The Westminster City Council will decide Wednesday night whether organizers of a popular Vietnamese New Year’s parade can host again. The group has excluded gay and lesbian groups from participating in the past, but activists say that shouldn’t be enough reason for the city to deny them a permit. Hetty Chang reports from Westminster for the NBC4 News at 5 p.m. on Dec. 11, 2013.
The Westminster City Council was expected to decide Wednesday evening whether organizers of a popular Vietnamese new year's parade can host again next year.
The organizer, the Vietnamese American Federation of Southern California, has hosted the Tet Lunar New Year parade the past two years and has excluded gay and lesbian groups from participating.
The Vietnamese culture is one deeply-rooted in tradition, and that tradition is shown off at the parade, which is usually held in February and attracts about 20,000 visitors each year.
Joee Truong, the co-chair of the Viet Rainbow of Orange County, is one of the LGBT community members, fighting to be a part of the parade. She participated in 2010, one of the years the city hosted.
"That gave me a sense of freedom, the sense of being myself to the community," she said. "My dad actually kicked me out of the house when he found out I liked a girl. He said that I was sick, I was not normal. I struggle(d) my whole life."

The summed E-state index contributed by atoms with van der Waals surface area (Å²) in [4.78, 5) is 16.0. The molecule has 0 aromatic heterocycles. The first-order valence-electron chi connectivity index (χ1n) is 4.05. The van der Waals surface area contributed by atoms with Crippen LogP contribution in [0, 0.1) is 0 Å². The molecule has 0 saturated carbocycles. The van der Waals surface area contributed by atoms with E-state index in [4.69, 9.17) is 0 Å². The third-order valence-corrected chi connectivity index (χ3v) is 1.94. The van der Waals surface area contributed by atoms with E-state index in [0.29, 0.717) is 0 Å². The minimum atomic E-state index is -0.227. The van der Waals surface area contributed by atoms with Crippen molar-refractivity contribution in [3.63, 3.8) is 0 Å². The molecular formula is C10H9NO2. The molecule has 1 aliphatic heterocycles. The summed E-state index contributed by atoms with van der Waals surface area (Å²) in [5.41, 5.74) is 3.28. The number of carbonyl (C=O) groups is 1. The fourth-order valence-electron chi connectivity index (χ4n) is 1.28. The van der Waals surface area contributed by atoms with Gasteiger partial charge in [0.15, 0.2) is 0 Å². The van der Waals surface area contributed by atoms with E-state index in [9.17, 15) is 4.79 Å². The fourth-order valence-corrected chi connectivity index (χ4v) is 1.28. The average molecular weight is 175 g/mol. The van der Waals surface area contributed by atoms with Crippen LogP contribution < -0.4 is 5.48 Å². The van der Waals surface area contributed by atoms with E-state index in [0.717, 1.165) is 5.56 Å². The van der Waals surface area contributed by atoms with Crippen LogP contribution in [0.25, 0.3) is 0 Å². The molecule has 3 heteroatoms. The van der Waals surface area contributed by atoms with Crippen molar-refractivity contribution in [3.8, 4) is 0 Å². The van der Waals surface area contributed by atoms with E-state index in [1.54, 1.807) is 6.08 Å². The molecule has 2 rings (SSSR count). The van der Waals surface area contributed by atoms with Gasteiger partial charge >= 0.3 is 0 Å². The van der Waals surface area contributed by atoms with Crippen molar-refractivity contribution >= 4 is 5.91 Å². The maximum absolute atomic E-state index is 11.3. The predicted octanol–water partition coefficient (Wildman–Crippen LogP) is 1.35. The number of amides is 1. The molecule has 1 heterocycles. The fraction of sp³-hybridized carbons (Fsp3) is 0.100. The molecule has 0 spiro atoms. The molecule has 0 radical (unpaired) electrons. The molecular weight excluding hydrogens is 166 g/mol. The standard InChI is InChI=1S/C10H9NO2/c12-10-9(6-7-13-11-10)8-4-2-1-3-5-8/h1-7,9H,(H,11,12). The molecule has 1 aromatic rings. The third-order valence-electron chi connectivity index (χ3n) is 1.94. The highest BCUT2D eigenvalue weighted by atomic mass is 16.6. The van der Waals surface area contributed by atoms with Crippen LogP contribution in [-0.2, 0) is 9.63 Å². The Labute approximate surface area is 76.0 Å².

The city of Westminster used to host the parade, but turned it over to private organizers when it could no longer afford it.
This past year, the federation applied and got the permit to host the parade and raised $60,000 of private funds to pay for it, according to city officials.
Wednesday, city leaders were expected to vote on whether to allow the federation to host the parade, which is slated for February 2014.
"Everyone is a part of the community," said Tri Ta, the city of Westminster's mayor. "From the city, we encourage everyone to participate in the parade."
But Ta, the nation's first Vietnamese-American elected mayor, said the parade is not a city event. As a result, he said, the city must respect the organizer's wishes.
"That means the city cannot enforce or tell the organizer to do what the city wants," he said.
He said he planned on encouraging the organizers to sit down with the LGBT community to work together. Gay and lesbian groups had planned on showing up by the dozens to testify at the city council meeting, scheduled to begin at 7 p.m. Wednesday.
"They put me back to darkness," said Truong. "They (are) taking out my rights again. They want me to go back to my closet again."